On the ninth of July, R. Schooley wrote: "We crossed the crick on a fine bridge and from there to Topeka on the Kansas River. Topeka stands on a high elevation, and many buildings were of stone. The State House is of rock and is a fine house. Travelled thirty miles today."
On the next day misfortune overtook the travellers: "We camped about two miles south of Topeka, and there came a heavy rain, and we got a fine drenching. Next morning, Monday, the tenth, we started without our breakfast, and travelled 12 miles to Mrs. West's, where we had breakfast about eleven o'clock. On the way we crossed six mile crick and the Waskarusa River. Stopped at Mrs. West's one-and half-days."
After passing through Empora and Burlington and crossing the Weshon, Cottonwood and other rivers and "Cricks", the group finally found what they found what they were seeking: Free Land! In Neosho and Allen Counties they took claims. They had been on the road nearly six weeks.
Food for the journey must have been carried with the travellers, they bought very little on the way. According to Reuben Schooley's account he spent only $4.45 for food. Most of it was for crackers and bread. The only exception being "five cents for onions." "Furridge" across the Mississippi River was $4.70. Hay and corn for the horses was $9..20.
Today, R. Schooley lies just inside the gate of the Seanasa Cemetery in Neosho County. His was the first grave in the plot that he and his friends selected as a suitable burying ground.
Rest in peace, The Pioneers. Our heritage.

Sunday, May 11, 2008

Sarah Reports: Spring Book Tour a Success

Nancy Love and the WASP Ferry Pilots of World War II, my recently released biography of a pioneering aviatrix, has been gathering praise wherever I’ve taken it this spring.

March 15 —Women In Aviation, International (WAI) in San Diego
Nancy Love was inducted into the WAI Pioneer Hall of Fame. Her daughter, Allie, accepted the plaque and I served as Allie’s escort for the ceremony. It was so fitting to see Nancy’s hard work during those World War II years recognized. Attendees were delighted to see —and purchase — her biography.

April 6-13 — Sun n Fun at Lindner Airport in Lakeland FL:
Sales of the Nancy Love biography were good in the Author’s Corner and my talks drew attentive crowds. I also sold copies of my other two books — THE ORIGINALS: The Women’s Auxiliary Ferrying Squadron of World War II and the WASP novel FLIGHT FROM FEAR, a WILLA Finalist in Original Softcover in 2003.

Fellow author CarolAnn Garratt’s Upon Silver Wings caught my attention. She tells of her around-the-world flight in her Mooney — a tribute to her mother who died in 2002 of Lou Gehrig’s disease — ALS (Amyotrophic Lateral Sclerosis). CarolAnn’s book is a gem. And she’s planning another flight later this year. HYPERLINK ""

But the highlight at Sun n Fun was my 15-minute flight in a WWII trainer airplane. Look on my Website — — for my blow-by-blow description of the flight along with photos.

April 26, the International Women’s Air & Space Museum (IWASM) — Burke Lakefront Airport (Lake Erie) Cleveland.
Four WASPs and I were part of the Museum’s third annual Family Day. A big crowd — school kids, Girl Scouts, their parents and teachers — turned out. “Women in Uniform” was the theme. Aviation was the big winner that day as the kids learned about the WASP and other women flyers of note and the many opportunities available to boys and girls — men and women — in aviation.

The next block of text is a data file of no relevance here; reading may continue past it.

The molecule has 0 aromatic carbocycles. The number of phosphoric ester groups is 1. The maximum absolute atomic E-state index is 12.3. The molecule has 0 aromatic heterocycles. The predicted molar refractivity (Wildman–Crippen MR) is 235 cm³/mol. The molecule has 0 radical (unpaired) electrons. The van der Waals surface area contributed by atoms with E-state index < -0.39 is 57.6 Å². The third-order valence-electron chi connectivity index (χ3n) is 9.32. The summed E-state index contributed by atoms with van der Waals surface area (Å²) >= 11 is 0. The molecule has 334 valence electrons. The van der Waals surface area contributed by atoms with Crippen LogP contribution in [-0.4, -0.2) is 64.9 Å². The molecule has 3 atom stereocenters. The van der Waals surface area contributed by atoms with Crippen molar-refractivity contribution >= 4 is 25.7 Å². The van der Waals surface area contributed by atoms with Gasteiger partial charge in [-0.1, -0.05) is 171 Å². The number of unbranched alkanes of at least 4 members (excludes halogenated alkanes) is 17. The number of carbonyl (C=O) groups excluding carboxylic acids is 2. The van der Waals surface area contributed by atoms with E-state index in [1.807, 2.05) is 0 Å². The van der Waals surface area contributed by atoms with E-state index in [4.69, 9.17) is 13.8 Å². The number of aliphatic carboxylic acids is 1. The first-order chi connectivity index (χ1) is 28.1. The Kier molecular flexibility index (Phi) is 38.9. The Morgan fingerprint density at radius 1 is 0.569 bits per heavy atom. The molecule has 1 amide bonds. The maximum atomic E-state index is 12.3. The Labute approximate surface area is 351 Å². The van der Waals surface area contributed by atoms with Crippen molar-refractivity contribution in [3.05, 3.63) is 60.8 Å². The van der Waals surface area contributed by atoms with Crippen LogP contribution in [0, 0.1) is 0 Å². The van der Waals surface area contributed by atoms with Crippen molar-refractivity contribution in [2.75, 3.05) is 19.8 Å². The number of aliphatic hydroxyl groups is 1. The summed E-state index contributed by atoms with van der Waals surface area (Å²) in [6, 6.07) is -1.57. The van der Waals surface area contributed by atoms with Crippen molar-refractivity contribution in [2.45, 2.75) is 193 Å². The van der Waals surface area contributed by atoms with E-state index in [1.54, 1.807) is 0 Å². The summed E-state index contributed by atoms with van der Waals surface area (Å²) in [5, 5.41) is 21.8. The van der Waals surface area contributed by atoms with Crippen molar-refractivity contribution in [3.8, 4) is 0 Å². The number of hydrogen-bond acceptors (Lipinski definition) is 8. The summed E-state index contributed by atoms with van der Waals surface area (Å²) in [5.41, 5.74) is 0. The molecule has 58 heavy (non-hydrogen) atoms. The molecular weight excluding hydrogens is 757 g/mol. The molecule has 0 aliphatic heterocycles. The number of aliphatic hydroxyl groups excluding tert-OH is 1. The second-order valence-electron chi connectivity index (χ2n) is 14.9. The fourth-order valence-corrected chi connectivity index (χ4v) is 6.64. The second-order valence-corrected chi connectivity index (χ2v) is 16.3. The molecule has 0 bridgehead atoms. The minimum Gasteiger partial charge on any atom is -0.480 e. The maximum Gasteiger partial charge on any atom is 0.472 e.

Posted by Sarah Rickman, May 9, 2008

Thursday, May 08, 2008

Blogs, gardening, and optimism

Yesterday, two different friends said things that stuck in my craw. So I let them percolate in the back of my mind while I worked toward my writing deadlines:

"It's easier to deal with crises like this in spring," said a friend when I told her about my husband's recent diagnosis with bladder cancer, "It's such an optimistic time."

"Why do you blog?" asked a former writing student who is now a writing colleague and friend. "I don't have time."

I don't have time to blog either, but after I mulled both comments all day as I wrote, interviewed sources for a magazine article, answered emails, and made some progress on filing and accounts, I took my laptop to the couch, put my feet up, and wrote a new blog entry, "Gardeners: optimists by definition."

As I pondered and typed, read and rewrote, I realized how to respond to the second comment: I blog because it is my way of "composting" what comes at me in life. It allows me to think through the detritus of my life and turn it into something useful--to me as well as to readers. That ability to turn gunk into wisdom is why personal essay and memoir can be so powerful.

As for the first comment, it took the new asparagus sprouts in my garden to show me what my friend meant. Spring is an optimistic time, for all of life. It's a season that writers can use to give our work new energy, and new insight. Here's how my "compost" came out at the end of my blog entry:
The optimism my friend meant, I think, is about believing in the continuing cycle of life. It's not hard to apply that to Richard and his bladder cancer. He's blessed with caring people dealing with him and they're upbeat about his prognosis. So I'll just press my seeds of hope and rejuvenation in the soil of the universe, in the belief that spring will flower for him, time and again.
Writing can change the world, and also our view of it. Isn't that why we do it?

Susan J. Tweit
author of books, articles, and commentaries on the ties that bind us

Friday, May 02, 2008

A Good Day to be an Author

Okay, being an author has many highs and lows. Lows are when you get rejection letters from publishers, bad book reviews, and writer's block. Highs are just the opposite, plus many others.

I had an "author high" two days ago when I was doing research for my next book. I am tracking this particular man and his life in online newspapers. All I have are written words, but then, in one of the papers I found it! There was an actual sketch of the man, and many things associated with the story I am researching.

You just can't beat that!!!

Sherry Monahan-Interview

This is just a little FYI for anyone who wants to read a book review for the new 2008 Taste of Tombstone. The link also includes a 15-minute interview I did on South West Blend radio.